Is the new Star Wars movie better than Endgame? No. Did I enjoy it more? Absolutely. The critical objection seems to be that the film regrettably steered away from the bold direction that The Last Jedi had taken things in and aimed to appeal too much to the fans. I loved The Last Jedi but as someone who has been a Star Wars fan for almost his entire life, I am very happy with what this film gave me too.
Right, that’s the geeky stuff out of the way so now I have the chance to also present myself as a serious cineaste. Where better to start than with the superb Korean film Burning. On the surface the name of the movie refers to one of the character’s penchant for setting fire to empty storage facilities and the title of the story this is based on, Barn Burning, takes away any alternate reading. By removing that first word though the appellation could just as easily relate to the dangerous combination of jealousy, doubt and suspicion growing in the protagonist. It could also be describing the slow developing nature of the captivating plot.
5. The Farewell
Lots of films end with additional information about what happened to the characters written on the screen before the credits roll. In Rocketman this is where all the happy moments of Elton John’s life are included. Never before have I seen a film where the information given here completely changes everything that has come before and reframes how you think about the entire story though. This is just one of the many moments of tiny genius in The Farewell.
4. Little Women
Here it is then, a last minute contender straight in at number four. If The Favourite rewrote the rule book on costume dramas then so does this but in much more subtle, almost imperceptible ways. Greta Gerwig’s brilliant adaptation of Louisa May Alcott’s important 19th Century novel feels totally modern without contemporising it yet it is hard to put your finger on how. It looks like a costume drama but it doesn’t feel like one because the events on screen manage to be so relatable. Little Women has always celebrated femininity and feminism and what Gerwig has done is shake the dust off the book to show how this is needed as much now as it was in 1860. That title has always been wry but with this director and this cast it is positively ironic.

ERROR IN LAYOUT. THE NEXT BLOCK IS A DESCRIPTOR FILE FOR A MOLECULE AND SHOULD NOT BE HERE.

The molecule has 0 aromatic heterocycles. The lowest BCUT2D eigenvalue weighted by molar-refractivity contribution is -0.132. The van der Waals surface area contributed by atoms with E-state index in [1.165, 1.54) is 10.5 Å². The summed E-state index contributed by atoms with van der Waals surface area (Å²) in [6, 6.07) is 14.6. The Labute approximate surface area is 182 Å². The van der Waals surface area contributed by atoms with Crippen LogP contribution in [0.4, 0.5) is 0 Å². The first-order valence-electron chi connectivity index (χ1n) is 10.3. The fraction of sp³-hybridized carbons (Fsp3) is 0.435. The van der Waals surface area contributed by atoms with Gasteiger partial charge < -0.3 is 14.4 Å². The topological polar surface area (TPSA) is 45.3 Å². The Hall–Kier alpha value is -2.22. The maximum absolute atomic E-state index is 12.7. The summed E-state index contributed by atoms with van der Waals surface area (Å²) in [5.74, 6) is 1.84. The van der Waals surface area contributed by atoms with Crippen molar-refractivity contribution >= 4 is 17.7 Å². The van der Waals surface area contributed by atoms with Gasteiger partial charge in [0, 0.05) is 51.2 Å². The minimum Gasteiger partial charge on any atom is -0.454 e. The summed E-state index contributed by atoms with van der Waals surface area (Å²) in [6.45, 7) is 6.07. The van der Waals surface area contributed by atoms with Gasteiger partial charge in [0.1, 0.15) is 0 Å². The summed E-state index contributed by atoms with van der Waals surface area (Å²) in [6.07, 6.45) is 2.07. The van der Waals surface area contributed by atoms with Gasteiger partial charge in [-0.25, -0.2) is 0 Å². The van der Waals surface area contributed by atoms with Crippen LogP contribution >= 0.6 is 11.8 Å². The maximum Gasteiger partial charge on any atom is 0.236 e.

I’ve got a degree in English Literature yet these days I very rarely read books (I think I finished three this year). Nonetheless I absolutely love it when I get the chance to really read a film (my degree actually include several modules in cinema studies). Jordan Peele’s follow up to Get Out is one you can really get into. Enjoy it just on the surface if you want but there is so so much hidden below. Making great movies that are open to interpretation like this is not easy either; the trippy Under the Silver Lake which attempted the same thing is my third worst film of the year. Us is the mirror of this though, it is brilliant.
I did start writing a potted history of teen movies with an analysis of why this is such an important example of the genre but scratch that. Booksmart is the funniest, best scripted, most heartwarming and most rewatchable film of the year (five times so far, once more than Endgame and three times more than Rise of Skywalker). This is all you need to know as to why you should see it and why it is very nearly my number one film of the year.
1. If Beale Street Could Talk
This year my favourite films have in turn been endearing, surprising, epic, comforting, fulfilling, intriguing, touching, beautiful. gripping and beguiling but the movie at number one just blew me away with its raw but restrained power. If Beale Street Could Talk is the most beautiful and tragic love story ever staged since some populist writer in the 1590s came across a little poem called ‘The Tragical History of Romeus and Juliet’ and thought he could turn it into a nice crowd pleaser. It isn’t just the story though; the acting, the framing, the music and the direction are all equally breathtaking. This is a true work of art. It isn’t Shakespeare but it kind of is.